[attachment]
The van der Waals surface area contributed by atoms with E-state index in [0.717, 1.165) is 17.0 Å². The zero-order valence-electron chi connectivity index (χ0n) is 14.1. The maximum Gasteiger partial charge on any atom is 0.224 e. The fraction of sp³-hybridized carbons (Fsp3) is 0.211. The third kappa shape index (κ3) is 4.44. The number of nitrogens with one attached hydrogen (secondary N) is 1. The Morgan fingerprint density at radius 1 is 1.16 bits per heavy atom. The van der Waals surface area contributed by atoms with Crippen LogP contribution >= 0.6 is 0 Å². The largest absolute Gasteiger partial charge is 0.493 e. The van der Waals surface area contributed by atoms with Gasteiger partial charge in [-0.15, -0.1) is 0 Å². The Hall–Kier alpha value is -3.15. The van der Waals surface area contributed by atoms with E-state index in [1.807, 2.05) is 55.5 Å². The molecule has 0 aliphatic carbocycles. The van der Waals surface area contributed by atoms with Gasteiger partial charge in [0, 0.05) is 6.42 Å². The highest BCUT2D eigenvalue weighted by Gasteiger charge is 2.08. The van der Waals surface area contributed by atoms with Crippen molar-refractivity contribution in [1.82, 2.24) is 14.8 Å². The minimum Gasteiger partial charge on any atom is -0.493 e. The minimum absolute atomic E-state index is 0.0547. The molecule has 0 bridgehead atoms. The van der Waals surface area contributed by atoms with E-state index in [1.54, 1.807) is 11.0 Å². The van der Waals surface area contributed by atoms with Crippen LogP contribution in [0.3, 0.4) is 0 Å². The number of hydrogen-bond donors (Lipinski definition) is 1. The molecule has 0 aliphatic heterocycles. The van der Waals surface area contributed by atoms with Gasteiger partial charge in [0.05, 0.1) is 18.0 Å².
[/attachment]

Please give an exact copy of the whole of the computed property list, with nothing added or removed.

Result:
The van der Waals surface area contributed by atoms with E-state index in [0.717, 1.165) is 17.0 Å². The zero-order valence-electron chi connectivity index (χ0n) is 14.1. The maximum Gasteiger partial charge on any atom is 0.224 e. The fraction of sp³-hybridized carbons (Fsp3) is 0.211. The third kappa shape index (κ3) is 4.44. The number of nitrogens with one attached hydrogen (secondary N) is 1. The Morgan fingerprint density at radius 1 is 1.16 bits per heavy atom. The van der Waals surface area contributed by atoms with Crippen LogP contribution >= 0.6 is 0 Å². The largest absolute Gasteiger partial charge is 0.493 e. The van der Waals surface area contributed by atoms with Gasteiger partial charge in [-0.15, -0.1) is 0 Å². The Hall–Kier alpha value is -3.15. The van der Waals surface area contributed by atoms with E-state index in [1.807, 2.05) is 55.5 Å². The molecule has 0 aliphatic carbocycles. The van der Waals surface area contributed by atoms with Gasteiger partial charge in [0, 0.05) is 6.42 Å². The highest BCUT2D eigenvalue weighted by Gasteiger charge is 2.08. The van der Waals surface area contributed by atoms with Crippen molar-refractivity contribution in [1.82, 2.24) is 14.8 Å². The minimum Gasteiger partial charge on any atom is -0.493 e. The minimum absolute atomic E-state index is 0.0547. The molecule has 0 bridgehead atoms. The van der Waals surface area contributed by atoms with E-state index in [1.54, 1.807) is 11.0 Å². The van der Waals surface area contributed by atoms with Crippen LogP contribution in [0.3, 0.4) is 0 Å². The number of hydrogen-bond donors (Lipinski definition) is 1. The molecule has 0 aliphatic heterocycles. The van der Waals surface area contributed by atoms with Gasteiger partial charge in [0.05, 0.1) is 18.0 Å².